How to revitalise a brand: BN

How to revitalise a brand which is iconic but has somehow lost its way and is suffering as a result? This was the challenge the BN brand of biscuits faced, when we started working with the team back in late 2019. The brand was in sales decline and had been de-listed by Carrefour, one of BN’s most important retailers. News reports questioned if the brand would even survive (see below: “The eternal Choco BN on its way to disappearing”).

In this post, we explore the approach used to put the smile back on the BN brand and business.

Step 1: Re-connect with the core

In the couple of years prior to the project brief, the BN brand had made two bold strategic moves in search of growth.

First, the core positioning target was changed. The brand moved focus away from parents buying biscuits for their kids to enjoy as an afternoon ‘gouter’ snack. This had been the core target for the previous 27 years. To note, this core target inspired a marketing mix which appealed to a much wider consumption target, including lots of adults. Instead, BN tried to talk directly to older kids, tweens and teens, and become a cool brand they would love and request.

Second, to meet the needs of this new core target, product focus moved away from the core BN gouter biscuit and onto a new range called BN Sensations (see below). Importantly, this new product range missed one key element: a smile literally baked into the biscuit. Communication featured teens only and centred on sharing and sociability, with the tagline “BN: It’s so good to share”.

With a big budget invested over multiple years, there was a chance that BN could pull off this re-positioning. It meant going up against other brands, including chocolate brands like Snickers, who were spending heavily to win over older kids and teens. However, the brand and business analysis delivered a reality check on how hard this would be. We also highlighted the risk of neglecting the core BN product, which still made up the bulk of the sales.

Insight work with parents, the key biscuit buyers, confirmed that the re-positioning was an uphill struggle. The new teen-focused communication was bold and modern. But it didn’t build on the memory structure the brand had built up over decades. It seemed to be a big stretch for BN that would be hard to pull off with the available budget.

After a lot of debate, discussion and heartache, the BN team came to an important but difficult decision. The brand would re-focus on and re-connect with the core target of parents buying BN gouter biscuits for their kids.

Step 2: search for true insight

The next step was to work on ‘the triangle of truth’, searching for insight at a cultural, human and brand level. Looking at the cultural truth in particular was a real ‘aha’ moment. We found that kids in France, as everywhere, were under pressure from multiple directions. They were expected to perform at school, have hobbies and were living in an increasingly uncertain and threatening world (see headline below left: “Burnout of kids: when the little ones collapse”). Little did we know that things would only get worse in future years, with Covid and the war in Ukraine!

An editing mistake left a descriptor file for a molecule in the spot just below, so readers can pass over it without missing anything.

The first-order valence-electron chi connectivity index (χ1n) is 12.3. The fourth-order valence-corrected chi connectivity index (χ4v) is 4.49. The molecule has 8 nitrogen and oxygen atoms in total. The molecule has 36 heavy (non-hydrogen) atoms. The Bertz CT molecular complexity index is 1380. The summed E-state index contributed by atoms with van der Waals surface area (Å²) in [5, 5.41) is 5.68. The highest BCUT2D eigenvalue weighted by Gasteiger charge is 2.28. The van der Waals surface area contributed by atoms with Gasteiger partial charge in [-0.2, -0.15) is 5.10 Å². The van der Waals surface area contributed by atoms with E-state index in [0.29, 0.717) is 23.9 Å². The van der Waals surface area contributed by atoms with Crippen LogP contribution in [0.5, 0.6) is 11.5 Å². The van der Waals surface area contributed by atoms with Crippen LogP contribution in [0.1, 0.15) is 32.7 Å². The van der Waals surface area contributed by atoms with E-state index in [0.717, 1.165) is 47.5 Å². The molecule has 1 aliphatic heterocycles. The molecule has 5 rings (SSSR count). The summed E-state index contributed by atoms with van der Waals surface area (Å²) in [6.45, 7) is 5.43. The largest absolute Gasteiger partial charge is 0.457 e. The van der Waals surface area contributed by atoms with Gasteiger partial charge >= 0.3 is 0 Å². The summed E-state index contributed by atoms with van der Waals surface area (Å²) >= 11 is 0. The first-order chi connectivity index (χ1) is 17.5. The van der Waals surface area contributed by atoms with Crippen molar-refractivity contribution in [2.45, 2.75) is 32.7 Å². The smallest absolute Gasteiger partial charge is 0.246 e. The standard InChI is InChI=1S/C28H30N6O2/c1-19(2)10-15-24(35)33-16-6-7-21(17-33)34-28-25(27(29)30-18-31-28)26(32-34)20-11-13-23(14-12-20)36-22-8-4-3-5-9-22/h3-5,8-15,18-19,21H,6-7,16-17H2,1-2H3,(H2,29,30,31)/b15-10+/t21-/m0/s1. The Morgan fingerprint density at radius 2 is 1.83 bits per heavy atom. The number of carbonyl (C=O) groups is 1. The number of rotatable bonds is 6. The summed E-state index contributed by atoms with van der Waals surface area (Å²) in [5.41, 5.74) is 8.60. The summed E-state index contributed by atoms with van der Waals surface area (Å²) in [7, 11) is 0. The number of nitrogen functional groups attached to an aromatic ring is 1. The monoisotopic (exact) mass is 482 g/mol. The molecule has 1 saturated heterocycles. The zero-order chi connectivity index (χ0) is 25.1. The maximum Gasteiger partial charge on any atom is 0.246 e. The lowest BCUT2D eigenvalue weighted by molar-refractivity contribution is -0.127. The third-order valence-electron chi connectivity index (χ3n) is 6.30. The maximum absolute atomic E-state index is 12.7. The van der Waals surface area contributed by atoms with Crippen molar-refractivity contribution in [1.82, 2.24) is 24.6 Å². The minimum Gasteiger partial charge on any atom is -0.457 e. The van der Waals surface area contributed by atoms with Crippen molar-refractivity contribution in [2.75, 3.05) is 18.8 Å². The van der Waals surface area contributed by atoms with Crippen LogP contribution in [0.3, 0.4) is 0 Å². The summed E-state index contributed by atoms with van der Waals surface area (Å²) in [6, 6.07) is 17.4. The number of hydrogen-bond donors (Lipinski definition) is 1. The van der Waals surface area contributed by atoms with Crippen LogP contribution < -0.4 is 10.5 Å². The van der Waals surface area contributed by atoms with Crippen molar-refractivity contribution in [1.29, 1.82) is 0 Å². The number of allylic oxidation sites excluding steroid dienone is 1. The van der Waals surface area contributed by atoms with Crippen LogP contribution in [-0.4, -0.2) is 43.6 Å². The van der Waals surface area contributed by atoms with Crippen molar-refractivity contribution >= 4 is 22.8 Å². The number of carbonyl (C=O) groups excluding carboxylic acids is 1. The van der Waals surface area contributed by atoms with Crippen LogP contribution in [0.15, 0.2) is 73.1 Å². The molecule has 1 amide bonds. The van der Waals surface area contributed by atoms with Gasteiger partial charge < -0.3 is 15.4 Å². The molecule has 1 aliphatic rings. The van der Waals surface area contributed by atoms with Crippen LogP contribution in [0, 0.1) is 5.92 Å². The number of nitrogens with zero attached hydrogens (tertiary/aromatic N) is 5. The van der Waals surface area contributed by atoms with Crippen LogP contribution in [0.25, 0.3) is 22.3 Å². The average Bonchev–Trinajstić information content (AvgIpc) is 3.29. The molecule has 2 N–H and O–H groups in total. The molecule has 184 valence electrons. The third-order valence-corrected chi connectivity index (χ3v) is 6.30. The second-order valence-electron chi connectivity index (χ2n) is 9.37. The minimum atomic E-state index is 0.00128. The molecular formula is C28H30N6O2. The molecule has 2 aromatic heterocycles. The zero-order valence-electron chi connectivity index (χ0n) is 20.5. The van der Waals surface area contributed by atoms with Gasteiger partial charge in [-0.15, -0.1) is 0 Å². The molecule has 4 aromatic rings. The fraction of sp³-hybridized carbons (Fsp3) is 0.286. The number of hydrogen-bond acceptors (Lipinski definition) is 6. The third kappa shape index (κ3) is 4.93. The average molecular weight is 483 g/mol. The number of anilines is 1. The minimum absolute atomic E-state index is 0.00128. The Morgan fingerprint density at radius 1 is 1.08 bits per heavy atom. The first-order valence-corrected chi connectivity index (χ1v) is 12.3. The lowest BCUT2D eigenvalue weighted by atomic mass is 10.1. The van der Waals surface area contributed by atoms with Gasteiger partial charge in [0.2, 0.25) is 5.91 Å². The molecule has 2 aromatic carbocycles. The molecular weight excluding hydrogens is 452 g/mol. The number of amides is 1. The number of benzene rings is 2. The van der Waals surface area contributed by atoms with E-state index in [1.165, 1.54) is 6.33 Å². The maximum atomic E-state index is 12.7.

The great news was that BN had a brand truth that perfectly matched the cultural truth. The BN core gouter biscuit had a smile baked in that in turn made the person eating it smile. Social media was full of images BN users shared of how they like to eat the product. “More than ever before,” I urged the team “The world needs BN!”

The positioning work was summed up with a big brand idea that would also become the tagline for the new communication campaign: “Taste the smile”.

Step 3: brand vision into action

The team now had a brand purpose and positioning which provided clarity and inspiration. The big challenge, as on every brand growth project, was to turn this brand vision into big, bold actions:

  • Visual identity and pack: the smile was neatly integrated into the brand’s logo to make the brand’s design more impactful and distinctive. This had the added benefit that even products like BN Sensations without a smiley product at least had the smile on pack
  • Core product upgrade: a lot of time, talent and investment were put into upgrading the core product to improve the taste
  • Communication: new communication told the heart-warming of a young boy struggling at judo, who is cheered up by his dad and a BN biscuit.

The communication performed well in testing, well above norms in pre-testing (see below). It went on to be voted number 2 by consumers in a poll of their favourite new adverts of 2021 (1).

Step 4: keep up momentum

Early results from the re-launch are encouraging. Volume and value sales have returned to growth for two years in a row, after a period of decline. Penetration and market share are also up. And importantly, the brand-led growth plan and positive results have helped convince Carrefour to re-list the brand.

It is great to see the BN team keeping up the momentum behind the Taste the Smile brand idea. For example, the brand idea is being used to create a distinctive and interactive campaign to celebrate the brand’s 30th anniversary: 30 Years of Smiles.

In conclusion, the BN story shows the key to how to revitalise a brand is often not to try and re-invent yourself but rather to re-connect with and refresh what made you famous.


  1. Consumers’ favourite ads